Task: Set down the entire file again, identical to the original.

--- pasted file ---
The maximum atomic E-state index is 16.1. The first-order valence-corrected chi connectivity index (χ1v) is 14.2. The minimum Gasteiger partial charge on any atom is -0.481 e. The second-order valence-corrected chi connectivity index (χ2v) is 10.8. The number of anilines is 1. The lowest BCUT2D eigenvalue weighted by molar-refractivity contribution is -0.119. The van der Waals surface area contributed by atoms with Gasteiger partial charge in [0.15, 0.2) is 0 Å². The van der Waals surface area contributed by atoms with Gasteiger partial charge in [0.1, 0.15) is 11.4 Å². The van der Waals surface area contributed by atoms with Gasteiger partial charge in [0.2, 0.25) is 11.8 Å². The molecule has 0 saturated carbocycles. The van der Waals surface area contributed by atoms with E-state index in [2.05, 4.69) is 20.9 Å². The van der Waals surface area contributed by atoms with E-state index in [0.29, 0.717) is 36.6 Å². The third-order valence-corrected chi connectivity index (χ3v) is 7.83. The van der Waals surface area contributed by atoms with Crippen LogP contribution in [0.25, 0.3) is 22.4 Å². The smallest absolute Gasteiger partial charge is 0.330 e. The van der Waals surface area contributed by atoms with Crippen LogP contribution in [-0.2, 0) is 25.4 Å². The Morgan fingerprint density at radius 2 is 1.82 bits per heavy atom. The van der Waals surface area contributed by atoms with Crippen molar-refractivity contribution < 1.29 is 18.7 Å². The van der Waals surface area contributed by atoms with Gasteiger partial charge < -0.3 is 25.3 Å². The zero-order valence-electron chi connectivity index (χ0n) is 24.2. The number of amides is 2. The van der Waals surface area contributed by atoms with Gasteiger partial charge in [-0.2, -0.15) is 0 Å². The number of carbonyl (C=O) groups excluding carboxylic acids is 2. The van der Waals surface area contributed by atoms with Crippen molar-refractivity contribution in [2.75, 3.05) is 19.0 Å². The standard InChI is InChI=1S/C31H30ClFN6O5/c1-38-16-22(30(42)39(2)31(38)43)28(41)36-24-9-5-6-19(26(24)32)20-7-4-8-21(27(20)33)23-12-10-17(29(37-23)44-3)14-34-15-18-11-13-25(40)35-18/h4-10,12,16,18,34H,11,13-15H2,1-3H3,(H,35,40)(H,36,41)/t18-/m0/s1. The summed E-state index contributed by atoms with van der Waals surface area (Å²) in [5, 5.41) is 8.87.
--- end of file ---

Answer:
The maximum atomic E-state index is 16.1. The first-order valence-corrected chi connectivity index (χ1v) is 14.2. The minimum Gasteiger partial charge on any atom is -0.481 e. The second-order valence-corrected chi connectivity index (χ2v) is 10.8. The number of anilines is 1. The lowest BCUT2D eigenvalue weighted by molar-refractivity contribution is -0.119. The van der Waals surface area contributed by atoms with Gasteiger partial charge in [0.15, 0.2) is 0 Å². The van der Waals surface area contributed by atoms with Gasteiger partial charge in [0.1, 0.15) is 11.4 Å². The van der Waals surface area contributed by atoms with Gasteiger partial charge in [0.2, 0.25) is 11.8 Å². The molecule has 0 saturated carbocycles. The van der Waals surface area contributed by atoms with E-state index in [2.05, 4.69) is 20.9 Å². The van der Waals surface area contributed by atoms with E-state index in [0.29, 0.717) is 36.6 Å². The third-order valence-corrected chi connectivity index (χ3v) is 7.83. The van der Waals surface area contributed by atoms with Crippen LogP contribution in [0.25, 0.3) is 22.4 Å². The smallest absolute Gasteiger partial charge is 0.330 e. The van der Waals surface area contributed by atoms with Crippen LogP contribution in [-0.2, 0) is 25.4 Å². The Morgan fingerprint density at radius 2 is 1.82 bits per heavy atom. The van der Waals surface area contributed by atoms with Crippen molar-refractivity contribution < 1.29 is 18.7 Å². The van der Waals surface area contributed by atoms with Gasteiger partial charge < -0.3 is 25.3 Å². The zero-order valence-electron chi connectivity index (χ0n) is 24.2. The number of amides is 2. The van der Waals surface area contributed by atoms with Gasteiger partial charge in [-0.2, -0.15) is 0 Å². The number of carbonyl (C=O) groups excluding carboxylic acids is 2. The van der Waals surface area contributed by atoms with Crippen molar-refractivity contribution in [2.75, 3.05) is 19.0 Å². The standard InChI is InChI=1S/C31H30ClFN6O5/c1-38-16-22(30(42)39(2)31(38)43)28(41)36-24-9-5-6-19(26(24)32)20-7-4-8-21(27(20)33)23-12-10-17(29(37-23)44-3)14-34-15-18-11-13-25(40)35-18/h4-10,12,16,18,34H,11,13-15H2,1-3H3,(H,35,40)(H,36,41)/t18-/m0/s1. The summed E-state index contributed by atoms with van der Waals surface area (Å²) in [5, 5.41) is 8.87.